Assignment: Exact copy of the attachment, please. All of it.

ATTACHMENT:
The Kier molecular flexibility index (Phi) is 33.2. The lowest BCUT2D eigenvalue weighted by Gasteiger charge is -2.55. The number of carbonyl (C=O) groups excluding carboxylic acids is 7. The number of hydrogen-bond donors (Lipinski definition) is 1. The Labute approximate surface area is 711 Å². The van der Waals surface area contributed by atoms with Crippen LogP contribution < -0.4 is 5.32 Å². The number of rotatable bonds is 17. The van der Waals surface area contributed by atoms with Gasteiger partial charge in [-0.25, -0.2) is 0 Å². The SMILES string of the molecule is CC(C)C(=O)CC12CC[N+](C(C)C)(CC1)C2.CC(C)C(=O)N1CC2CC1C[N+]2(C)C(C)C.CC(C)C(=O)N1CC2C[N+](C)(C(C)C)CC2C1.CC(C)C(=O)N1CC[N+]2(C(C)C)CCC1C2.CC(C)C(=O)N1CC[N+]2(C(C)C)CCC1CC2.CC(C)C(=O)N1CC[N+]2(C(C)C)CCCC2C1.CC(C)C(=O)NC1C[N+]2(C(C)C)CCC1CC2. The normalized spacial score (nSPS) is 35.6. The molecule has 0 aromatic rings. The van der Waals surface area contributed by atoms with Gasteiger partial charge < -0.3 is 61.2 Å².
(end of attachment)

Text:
The Kier molecular flexibility index (Phi) is 33.2. The lowest BCUT2D eigenvalue weighted by Gasteiger charge is -2.55. The number of carbonyl (C=O) groups excluding carboxylic acids is 7. The number of hydrogen-bond donors (Lipinski definition) is 1. The Labute approximate surface area is 711 Å². The van der Waals surface area contributed by atoms with Crippen LogP contribution < -0.4 is 5.32 Å². The number of rotatable bonds is 17. The van der Waals surface area contributed by atoms with Gasteiger partial charge in [-0.25, -0.2) is 0 Å². The SMILES string of the molecule is CC(C)C(=O)CC12CC[N+](C(C)C)(CC1)C2.CC(C)C(=O)N1CC2CC1C[N+]2(C)C(C)C.CC(C)C(=O)N1CC2C[N+](C)(C(C)C)CC2C1.CC(C)C(=O)N1CC[N+]2(C(C)C)CCC1C2.CC(C)C(=O)N1CC[N+]2(C(C)C)CCC1CC2.CC(C)C(=O)N1CC[N+]2(C(C)C)CCCC2C1.CC(C)C(=O)NC1C[N+]2(C(C)C)CCC1CC2. The normalized spacial score (nSPS) is 35.6. The molecule has 0 aromatic rings. The van der Waals surface area contributed by atoms with Gasteiger partial charge < -0.3 is 61.2 Å².